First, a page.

Yeah, the thought of lessons learned in Iraq being brought to bear at home doesn't exactly give me the warm fuzzies. It would be seriously depressing, if I wasn't (a) already used to being depressed over the way we carry out war, and fighting to change that, and (b) just a little too worn out from RL to feel anything other than tired. I got a new bed delivered today and spent an hour rotating furniture in the bedroom.

Anyway, this is worth keeping in mind. Sometimes I think the way we glorify war uncriticially just sets us up for both the attacks that justify a police state and develop the tactics that make it possible.

I did sit up and take notice when some news story or other referred to "a veritable army of policemen" trying to capture the other suspected bomber. That phrase is a little too apt for my taste.
dwimordene_2011
Apr. 20th, 2013 02:13 am (UTC)
Re: Another political thought
Sometimes I think the way we glorify war uncriticially just sets us up for both the attacks that justify a police state and develop the tactics that make it possible.

I guess my question is: do you see any really compelling evidence that that isn't exactly the ideology that the media is given every incentive to promote by corporate elites and their government?

marta_bee
Apr. 20th, 2013 03:17 am (UTC)
Re: Another political thought
I do agree that the government has an agenda and that the press is more or less complicit in that whole program. I mean, what government wouldn't want to be able to go to war and have an "independent" (perceived independent, not actually independent) group telling them the things they were concerned about weren't really so bad. Governments were always going to want that and push for it.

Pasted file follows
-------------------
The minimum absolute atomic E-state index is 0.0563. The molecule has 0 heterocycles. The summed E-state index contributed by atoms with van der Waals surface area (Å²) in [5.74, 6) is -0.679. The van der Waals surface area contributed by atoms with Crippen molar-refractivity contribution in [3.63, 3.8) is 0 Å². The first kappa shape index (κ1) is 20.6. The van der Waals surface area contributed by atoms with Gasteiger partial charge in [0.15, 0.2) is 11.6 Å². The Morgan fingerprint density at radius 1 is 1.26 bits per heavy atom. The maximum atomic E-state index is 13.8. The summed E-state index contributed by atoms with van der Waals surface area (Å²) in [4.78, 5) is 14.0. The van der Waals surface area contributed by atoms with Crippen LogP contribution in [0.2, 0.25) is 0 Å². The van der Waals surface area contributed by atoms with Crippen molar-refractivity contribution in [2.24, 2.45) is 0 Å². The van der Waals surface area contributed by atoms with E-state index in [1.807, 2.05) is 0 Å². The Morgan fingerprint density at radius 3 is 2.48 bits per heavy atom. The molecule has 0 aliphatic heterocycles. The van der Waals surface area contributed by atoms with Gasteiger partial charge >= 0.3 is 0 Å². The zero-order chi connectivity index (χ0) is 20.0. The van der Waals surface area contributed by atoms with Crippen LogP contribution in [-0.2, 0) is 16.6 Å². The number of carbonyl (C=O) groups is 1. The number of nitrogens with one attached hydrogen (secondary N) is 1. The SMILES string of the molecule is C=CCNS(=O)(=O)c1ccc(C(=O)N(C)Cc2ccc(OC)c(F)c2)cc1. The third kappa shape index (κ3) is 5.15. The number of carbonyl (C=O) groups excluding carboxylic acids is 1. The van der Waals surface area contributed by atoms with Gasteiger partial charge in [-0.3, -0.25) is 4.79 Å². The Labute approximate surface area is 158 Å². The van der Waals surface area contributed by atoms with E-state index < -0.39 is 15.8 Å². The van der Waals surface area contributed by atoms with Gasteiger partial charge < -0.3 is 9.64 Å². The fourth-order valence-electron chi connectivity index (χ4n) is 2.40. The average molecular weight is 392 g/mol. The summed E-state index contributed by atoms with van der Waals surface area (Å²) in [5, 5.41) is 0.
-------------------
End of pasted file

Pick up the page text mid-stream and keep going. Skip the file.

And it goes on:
What has changed is that journalism no longer has an incentive to really be independent. In this country at least, we're more interested in seeing someone who sounds smart and is well-respected agree with us. (By "we" I mean Americans generally, not you and me.) So news becomes less about saying the truth and more about saying what people want to hear. Since there's a real benefit toward keeping your part of the American political scene happy with you (they'll come back on your show, give you access, etc.) and no real incentive to speaking truth to power, you get a press that's more than happy to go along with the party line, with fairly few exceptions. That's the real change, and that's where I think the fault lies. I mean, sure, say that governments shouldn't be throwing their weight around, but that isn't a new problem. What is new is that the press isn't pushing back.
dwimordene_2011
Apr. 20th, 2013 03:48 am (UTC)
Re: Another political thought
Okay, so in other words, there's no reason to think the media has any reason to be independent on the most significant issues of public life.

But I think your assessment of how that has come about is not coherent:

What has changed is that journalism no longer has an incentive to really be independent. In this country at least, we're more interested in seeing someone who sounds smart and is well-respected agree with us. (By "we" I mean Americans generally, not you and me.) So news becomes less about saying the truth and more about saying what people want to hear

This part says it's the American consumer base "generally" that's to blame for a change in journalistic behavior, because our tastes are so warped and in control of our reason, that we refuse to consume anything but reports that pander to our tastes.

So news becomes less about saying the truth and more about saying what people want to hear. Since there's a real benefit toward keeping your part of the American political scene happy with you (they'll come back on your show, give you access, etc.) [...] I mean, sure, say that governments shouldn't be throwing their weight around, but that isn't a new problem. What is new is that the press isn't pushing back.

Then there's this part, which suggests that the people with the power to offer incentives to media = government and political elites.

Those explanations assume different things about how incentives are set, by whom, and for what purposes.
( 11 comments — Leave a comment )